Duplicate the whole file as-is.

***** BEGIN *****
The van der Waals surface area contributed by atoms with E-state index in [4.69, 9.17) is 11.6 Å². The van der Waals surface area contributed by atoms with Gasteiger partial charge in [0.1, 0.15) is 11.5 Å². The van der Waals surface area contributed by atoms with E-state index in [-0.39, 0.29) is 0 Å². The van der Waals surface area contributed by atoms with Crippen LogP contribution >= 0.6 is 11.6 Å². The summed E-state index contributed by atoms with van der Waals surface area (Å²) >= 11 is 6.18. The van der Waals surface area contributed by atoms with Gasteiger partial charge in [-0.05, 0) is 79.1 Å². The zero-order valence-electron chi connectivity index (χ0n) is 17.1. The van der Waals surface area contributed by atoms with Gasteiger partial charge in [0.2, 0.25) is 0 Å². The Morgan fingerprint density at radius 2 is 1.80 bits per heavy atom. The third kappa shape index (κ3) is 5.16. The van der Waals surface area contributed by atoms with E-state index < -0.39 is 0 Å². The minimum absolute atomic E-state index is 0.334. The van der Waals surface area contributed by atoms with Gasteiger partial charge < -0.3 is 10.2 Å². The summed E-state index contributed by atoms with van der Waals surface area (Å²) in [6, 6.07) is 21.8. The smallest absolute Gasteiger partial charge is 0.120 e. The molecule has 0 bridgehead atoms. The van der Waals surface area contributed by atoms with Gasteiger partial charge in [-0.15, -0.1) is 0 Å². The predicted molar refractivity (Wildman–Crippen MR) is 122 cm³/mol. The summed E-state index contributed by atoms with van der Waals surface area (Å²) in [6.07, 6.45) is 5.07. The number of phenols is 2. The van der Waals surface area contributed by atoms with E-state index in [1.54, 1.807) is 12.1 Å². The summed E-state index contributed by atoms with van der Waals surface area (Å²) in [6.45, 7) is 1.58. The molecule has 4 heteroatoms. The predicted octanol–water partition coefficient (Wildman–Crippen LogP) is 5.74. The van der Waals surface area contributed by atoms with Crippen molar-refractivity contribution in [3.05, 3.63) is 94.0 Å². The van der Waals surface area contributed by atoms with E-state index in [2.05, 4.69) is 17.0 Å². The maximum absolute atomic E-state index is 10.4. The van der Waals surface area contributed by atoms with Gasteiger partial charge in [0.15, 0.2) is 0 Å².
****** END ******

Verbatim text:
The van der Waals surface area contributed by atoms with E-state index in [4.69, 9.17) is 11.6 Å². The van der Waals surface area contributed by atoms with Gasteiger partial charge in [0.1, 0.15) is 11.5 Å². The van der Waals surface area contributed by atoms with E-state index in [-0.39, 0.29) is 0 Å². The van der Waals surface area contributed by atoms with Crippen LogP contribution >= 0.6 is 11.6 Å². The summed E-state index contributed by atoms with van der Waals surface area (Å²) >= 11 is 6.18. The van der Waals surface area contributed by atoms with Gasteiger partial charge in [-0.05, 0) is 79.1 Å². The zero-order valence-electron chi connectivity index (χ0n) is 17.1. The van der Waals surface area contributed by atoms with Gasteiger partial charge in [0.2, 0.25) is 0 Å². The Morgan fingerprint density at radius 2 is 1.80 bits per heavy atom. The third kappa shape index (κ3) is 5.16. The van der Waals surface area contributed by atoms with E-state index < -0.39 is 0 Å². The minimum absolute atomic E-state index is 0.334. The van der Waals surface area contributed by atoms with Gasteiger partial charge < -0.3 is 10.2 Å². The summed E-state index contributed by atoms with van der Waals surface area (Å²) in [6, 6.07) is 21.8. The smallest absolute Gasteiger partial charge is 0.120 e. The molecule has 0 bridgehead atoms. The van der Waals surface area contributed by atoms with Gasteiger partial charge in [-0.15, -0.1) is 0 Å². The predicted molar refractivity (Wildman–Crippen MR) is 122 cm³/mol. The summed E-state index contributed by atoms with van der Waals surface area (Å²) in [6.07, 6.45) is 5.07. The number of phenols is 2. The van der Waals surface area contributed by atoms with E-state index in [1.54, 1.807) is 12.1 Å². The summed E-state index contributed by atoms with van der Waals surface area (Å²) in [6.45, 7) is 1.58. The molecule has 4 heteroatoms. The predicted octanol–water partition coefficient (Wildman–Crippen LogP) is 5.74. The van der Waals surface area contributed by atoms with Crippen molar-refractivity contribution in [3.05, 3.63) is 94.0 Å². The van der Waals surface area contributed by atoms with E-state index in [2.05, 4.69) is 17.0 Å². The maximum absolute atomic E-state index is 10.4. The van der Waals surface area contributed by atoms with Gasteiger partial charge in [0.15, 0.2) is 0 Å².